Calamity Jane

Adapted for the stage by Charles K.Freeman from a screen play by James O'Hanlon; music by Sammy Fain, lyrics by Paul Francis Webster
Stage Taylor Ltd
Upstairs at the Gatehouse

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I was never a great fan of Doris Day's romantic comedies but I loved this 1953 Warner Bros musical in which she abandoned her apple-pie image and turned in a spunky performance as Calamity Jane, the sharpshooting tomboy who protected the mail coach from Indian attack. Katherine Eames, who plays her in this production by Thom Southerland, doesn't have quite as sweet a voice as Day and in tackling a mid-west accent she loses out on articulation. That sometimes leaves her battling with the band to make her lyrics heard but it doesn't stop her from turning in a lively and engaging performance. Music director Mark Aspinall should hold back the volume a little and give her some help.

Her invigorating playing, with a soulful gentleness where needed, is present right through the show which is set mainly in Henry Miller's (Anthony Wise) moodily lit Deadwood bar. It's a decidedly show-biz approach that keeps erupting for purely theatrical reasons into Phyllida Crowley Smith's expressive choreography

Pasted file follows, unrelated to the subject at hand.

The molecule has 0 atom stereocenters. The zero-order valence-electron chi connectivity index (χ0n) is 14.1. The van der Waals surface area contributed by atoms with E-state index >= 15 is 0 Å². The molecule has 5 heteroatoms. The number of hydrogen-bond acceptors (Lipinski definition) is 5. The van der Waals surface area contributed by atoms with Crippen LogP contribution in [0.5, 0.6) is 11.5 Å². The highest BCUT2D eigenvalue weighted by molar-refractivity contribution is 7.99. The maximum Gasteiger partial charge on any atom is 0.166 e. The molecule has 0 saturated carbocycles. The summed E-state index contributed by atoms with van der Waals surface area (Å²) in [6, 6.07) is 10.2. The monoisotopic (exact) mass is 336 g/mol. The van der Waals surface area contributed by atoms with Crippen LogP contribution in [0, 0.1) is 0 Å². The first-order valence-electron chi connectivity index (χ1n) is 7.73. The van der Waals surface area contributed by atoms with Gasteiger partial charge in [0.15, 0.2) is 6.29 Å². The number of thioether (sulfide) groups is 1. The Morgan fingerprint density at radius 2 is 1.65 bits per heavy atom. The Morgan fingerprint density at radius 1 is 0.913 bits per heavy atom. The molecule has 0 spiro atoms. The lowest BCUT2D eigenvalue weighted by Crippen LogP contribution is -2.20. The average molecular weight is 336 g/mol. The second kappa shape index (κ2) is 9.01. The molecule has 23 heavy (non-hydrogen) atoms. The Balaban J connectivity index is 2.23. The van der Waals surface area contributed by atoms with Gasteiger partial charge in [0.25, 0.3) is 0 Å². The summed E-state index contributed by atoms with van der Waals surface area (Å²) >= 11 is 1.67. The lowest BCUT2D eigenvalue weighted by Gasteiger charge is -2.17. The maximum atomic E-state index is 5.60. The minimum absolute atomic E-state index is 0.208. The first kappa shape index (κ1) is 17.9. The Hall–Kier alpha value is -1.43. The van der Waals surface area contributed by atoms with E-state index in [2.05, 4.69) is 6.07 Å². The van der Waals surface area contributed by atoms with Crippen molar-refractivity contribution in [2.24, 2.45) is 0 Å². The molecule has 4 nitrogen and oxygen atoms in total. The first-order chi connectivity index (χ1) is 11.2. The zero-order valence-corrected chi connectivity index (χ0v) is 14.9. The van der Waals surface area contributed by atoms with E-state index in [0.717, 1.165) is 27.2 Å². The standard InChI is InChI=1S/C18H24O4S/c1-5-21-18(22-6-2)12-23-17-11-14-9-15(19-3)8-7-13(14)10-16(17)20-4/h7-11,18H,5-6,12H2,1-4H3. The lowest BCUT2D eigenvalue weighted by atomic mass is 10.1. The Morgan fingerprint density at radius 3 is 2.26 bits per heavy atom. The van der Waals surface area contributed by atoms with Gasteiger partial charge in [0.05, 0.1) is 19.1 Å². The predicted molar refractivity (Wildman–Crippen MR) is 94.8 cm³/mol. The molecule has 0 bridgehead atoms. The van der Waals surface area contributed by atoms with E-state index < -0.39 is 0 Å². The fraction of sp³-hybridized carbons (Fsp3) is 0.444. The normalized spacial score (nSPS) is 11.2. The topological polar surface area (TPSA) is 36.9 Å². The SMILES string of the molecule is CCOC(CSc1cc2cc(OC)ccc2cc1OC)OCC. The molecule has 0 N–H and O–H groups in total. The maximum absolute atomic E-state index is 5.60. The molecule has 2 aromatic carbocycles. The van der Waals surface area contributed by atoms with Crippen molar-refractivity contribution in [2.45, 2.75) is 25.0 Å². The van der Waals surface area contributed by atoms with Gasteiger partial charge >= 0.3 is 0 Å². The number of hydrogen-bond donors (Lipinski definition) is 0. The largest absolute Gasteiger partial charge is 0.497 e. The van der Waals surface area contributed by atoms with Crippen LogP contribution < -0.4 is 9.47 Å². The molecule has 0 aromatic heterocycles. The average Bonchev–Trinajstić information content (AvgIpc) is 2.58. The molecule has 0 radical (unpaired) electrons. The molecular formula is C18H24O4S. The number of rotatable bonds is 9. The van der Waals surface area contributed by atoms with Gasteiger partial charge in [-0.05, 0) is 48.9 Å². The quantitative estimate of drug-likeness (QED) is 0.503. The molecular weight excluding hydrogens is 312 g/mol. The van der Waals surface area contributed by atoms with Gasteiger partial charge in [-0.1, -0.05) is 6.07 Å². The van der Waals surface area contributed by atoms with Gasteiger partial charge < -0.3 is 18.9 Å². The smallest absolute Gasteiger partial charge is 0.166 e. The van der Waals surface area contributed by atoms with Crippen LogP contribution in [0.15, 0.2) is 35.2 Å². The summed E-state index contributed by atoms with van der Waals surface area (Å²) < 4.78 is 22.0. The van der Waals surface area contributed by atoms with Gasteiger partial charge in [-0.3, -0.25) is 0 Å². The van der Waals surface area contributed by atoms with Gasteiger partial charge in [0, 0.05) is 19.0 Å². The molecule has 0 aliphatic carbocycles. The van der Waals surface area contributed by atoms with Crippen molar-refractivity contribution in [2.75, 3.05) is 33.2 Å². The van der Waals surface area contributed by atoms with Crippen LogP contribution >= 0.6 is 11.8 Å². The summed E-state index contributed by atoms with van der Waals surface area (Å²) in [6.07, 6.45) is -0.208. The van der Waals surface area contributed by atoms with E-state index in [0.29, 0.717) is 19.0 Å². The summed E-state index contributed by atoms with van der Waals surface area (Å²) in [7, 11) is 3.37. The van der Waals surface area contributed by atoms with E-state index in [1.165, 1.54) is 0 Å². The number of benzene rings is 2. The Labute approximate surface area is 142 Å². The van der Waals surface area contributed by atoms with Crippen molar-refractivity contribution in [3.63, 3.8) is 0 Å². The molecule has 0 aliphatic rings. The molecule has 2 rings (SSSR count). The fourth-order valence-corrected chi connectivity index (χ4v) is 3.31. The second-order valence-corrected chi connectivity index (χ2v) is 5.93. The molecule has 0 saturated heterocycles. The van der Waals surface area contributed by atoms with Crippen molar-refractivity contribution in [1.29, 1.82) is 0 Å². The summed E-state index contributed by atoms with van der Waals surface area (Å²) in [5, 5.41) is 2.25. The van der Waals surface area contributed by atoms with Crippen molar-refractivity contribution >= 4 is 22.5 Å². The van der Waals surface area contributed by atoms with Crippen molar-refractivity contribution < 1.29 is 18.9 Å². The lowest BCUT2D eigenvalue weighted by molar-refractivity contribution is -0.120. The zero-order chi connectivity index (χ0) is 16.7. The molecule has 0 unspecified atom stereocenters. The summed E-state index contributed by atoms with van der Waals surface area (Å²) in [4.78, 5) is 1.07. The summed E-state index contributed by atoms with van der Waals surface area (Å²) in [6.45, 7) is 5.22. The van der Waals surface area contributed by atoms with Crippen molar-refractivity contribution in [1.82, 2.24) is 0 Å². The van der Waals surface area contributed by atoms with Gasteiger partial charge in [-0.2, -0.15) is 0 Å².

Calamity was a real character, Martha Jane Cannary. Wild Bill Hickock, played here in fine voice by David Anthony, was real too and Jane certainly claimed to have been married to him, though that might not have been true. It makes no difference to the pleasure this tale of their sparring friendship gives with its romantic coupling of actress's dresser and maid Kate (Bonnie Hurst) who turns showgirl and Lt. Danny (Jonathan Vickers) whom Jane had her heart set on, and then of Jane and Bill. But first to Henry's bar packed with odd coves comes song and dance man Francis, mistaken as Frances and made to do a drag act. Ted McMillan turns him into a real personality - but so do all the performers in this show which the whole company delivers with great panache.

How could they not when they have songs like 'The Deadwood Stage,' 'Just Blew in from the Windy City,' 'The Black Hills of Dakota' and 'My Secret Love' and as far as I could tell they were performing without amplification and a real piano! Once again the Gatehouse plays host to a musical that delights its audience.

Until 3rd July 2010

Reviewer: Howard Loxton

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